There is the additional factor of public policy. Scholars in the Arts and Humanities are under ever increasing pressure to demonstrate the public worth of their research. REF2014 provided an opportunity to do so, and so can REF2021.

 

Tips for Finding Case Studies

  • Local branch of Heritage Lottery Fund useful for information on available community projects
  • Utilising ‘citizenship’ teaching can help to engage local primary schools
  • Working with youth groups more straightforward as school curriculum and teachers too busy
  • Write a teacher guide to teaching an understudied subject
  • Stimulate the public to do their own research, especially groups that would not be otherwise reached
  • More permissive scope in REF201 for research impact in HE. However, avoid focusing on only one institution as this would not demonstrate the reach and significance necessary to obtain high scores

 

Impact Cast Studies: Things to Avoid 

  • Impact case studies should be interesting: avoid repetition, provide a strong narrative, and do not let an administrator write it!
  • Concentrate less on the pathway and more on the impact made, e.g., is reaching 2,000 children a lot, given normal and typical activities?
  • Avoid relying on the production of websites with lots of information: focus on the impact of the research
  • UoA panel members only have time to look at what is in front of them so avoid relying on inserted weblinks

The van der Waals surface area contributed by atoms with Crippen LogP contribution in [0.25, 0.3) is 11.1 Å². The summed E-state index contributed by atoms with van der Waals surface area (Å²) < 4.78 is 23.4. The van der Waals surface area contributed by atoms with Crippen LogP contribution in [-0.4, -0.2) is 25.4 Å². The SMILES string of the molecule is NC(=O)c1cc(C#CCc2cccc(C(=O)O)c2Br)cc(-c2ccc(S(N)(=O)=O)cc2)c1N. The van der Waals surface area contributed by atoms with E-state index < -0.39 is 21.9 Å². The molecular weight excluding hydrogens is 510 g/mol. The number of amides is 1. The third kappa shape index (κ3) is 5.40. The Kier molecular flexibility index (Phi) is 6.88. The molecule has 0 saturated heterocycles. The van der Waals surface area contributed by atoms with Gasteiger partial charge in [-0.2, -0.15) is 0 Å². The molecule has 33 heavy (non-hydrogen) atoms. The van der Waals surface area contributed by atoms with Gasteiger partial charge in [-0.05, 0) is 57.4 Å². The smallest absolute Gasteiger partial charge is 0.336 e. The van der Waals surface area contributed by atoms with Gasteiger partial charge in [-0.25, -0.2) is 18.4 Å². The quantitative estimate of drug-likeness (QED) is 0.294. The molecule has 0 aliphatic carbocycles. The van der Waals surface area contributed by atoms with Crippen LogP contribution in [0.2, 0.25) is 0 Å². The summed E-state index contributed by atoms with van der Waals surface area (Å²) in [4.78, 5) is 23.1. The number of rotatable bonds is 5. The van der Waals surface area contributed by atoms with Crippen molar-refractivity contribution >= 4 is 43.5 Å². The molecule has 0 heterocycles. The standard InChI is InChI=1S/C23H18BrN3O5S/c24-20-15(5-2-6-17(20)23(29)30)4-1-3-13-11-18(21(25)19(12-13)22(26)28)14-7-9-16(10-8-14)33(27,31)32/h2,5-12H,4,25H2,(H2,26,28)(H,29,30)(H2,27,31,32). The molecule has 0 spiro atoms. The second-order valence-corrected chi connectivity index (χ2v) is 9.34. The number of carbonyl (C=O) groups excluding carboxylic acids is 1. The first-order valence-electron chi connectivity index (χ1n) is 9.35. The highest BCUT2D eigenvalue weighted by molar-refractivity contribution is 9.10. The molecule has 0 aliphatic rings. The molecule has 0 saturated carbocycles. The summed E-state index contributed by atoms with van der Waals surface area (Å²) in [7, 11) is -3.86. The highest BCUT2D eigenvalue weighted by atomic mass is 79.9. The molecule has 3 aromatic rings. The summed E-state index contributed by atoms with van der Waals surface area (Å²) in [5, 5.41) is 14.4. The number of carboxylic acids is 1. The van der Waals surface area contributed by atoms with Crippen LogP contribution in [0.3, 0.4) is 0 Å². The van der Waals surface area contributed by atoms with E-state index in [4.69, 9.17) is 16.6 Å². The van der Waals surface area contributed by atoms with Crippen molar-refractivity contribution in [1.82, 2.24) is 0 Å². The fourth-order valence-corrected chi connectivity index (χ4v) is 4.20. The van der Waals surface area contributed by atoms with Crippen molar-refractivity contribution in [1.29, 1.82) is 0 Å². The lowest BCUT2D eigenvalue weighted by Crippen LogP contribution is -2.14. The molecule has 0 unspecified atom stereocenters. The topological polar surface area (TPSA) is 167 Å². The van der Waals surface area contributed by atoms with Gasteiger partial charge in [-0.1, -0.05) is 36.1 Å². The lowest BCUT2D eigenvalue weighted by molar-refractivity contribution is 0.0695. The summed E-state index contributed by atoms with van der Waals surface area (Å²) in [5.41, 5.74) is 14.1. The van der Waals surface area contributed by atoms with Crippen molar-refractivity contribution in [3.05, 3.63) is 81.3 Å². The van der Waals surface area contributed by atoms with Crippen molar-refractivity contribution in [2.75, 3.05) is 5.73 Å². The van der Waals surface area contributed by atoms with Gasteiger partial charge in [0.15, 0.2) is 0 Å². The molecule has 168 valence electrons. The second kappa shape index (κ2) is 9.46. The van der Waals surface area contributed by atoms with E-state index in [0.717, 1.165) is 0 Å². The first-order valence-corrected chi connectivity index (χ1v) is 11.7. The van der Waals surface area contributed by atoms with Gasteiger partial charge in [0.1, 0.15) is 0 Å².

Impact Case Studies: Top Tips

  • Would the group you claim has benefitted be able to understand what you have written?
  • Send case studies for informal feedback to appropriate ‘users’, i.e., colleagues in the community, cultural, museum sectors, etc.
  • All references in case studies do not need to be to 2* publications – as long as the research itself is at least 2* quality
  • UoA panel does not assess quality of the research after it meets the 2* threshold, it assesses the quality of the research impact
  • Research funding does not matter as long as the research that underlies the case study meets the 2* threshold
  • UoA panel tends not to read outputs associated with case studies unless there is a particular reason to do so
  • Avoid testimonials based on purely personal relationships; these should supply substantial and tangible evidence of impact on them/their organisation
  • Those giving testimonials may require guidance on what is supportive
  • Testimonials demonstrating research impact in a public debate should appear in the main body (and using footnotes) through selective quotations from media etc. (making clear that there is a fuller body of evidence that can be referred to)
  • Continued case studies from previous REF are eligible providing that they meet the criteria
  • Do not worry about any overlap with the ‘KEF’ as it is still in development

Neil Fleming (University of Worcester) is a former Research Officer (2017-19) and Steering Committee Member (2015-19), History UK.

Report – Teaching American History: Secondary School Teachers Panel at the 2019 BrANCH Annual Conference

We are delighted to share a report from the association of British American Nineteenth Century Historians (BrANCH), who received some funding from History UK to run an event at their conference this autumn:

Building relationships with secondary schools has long been an aspiration of the association of British American Nineteenth Century Historians (BrANCH). Thanks to History UK, we have now made an important first step towards realising that goal.  This October, funding from History UK enabled teachers from local secondary schools to attend the 2019 Annual BrANCH Conference at the University of Edinburgh to participate in the association’s first Teaching American History Panel.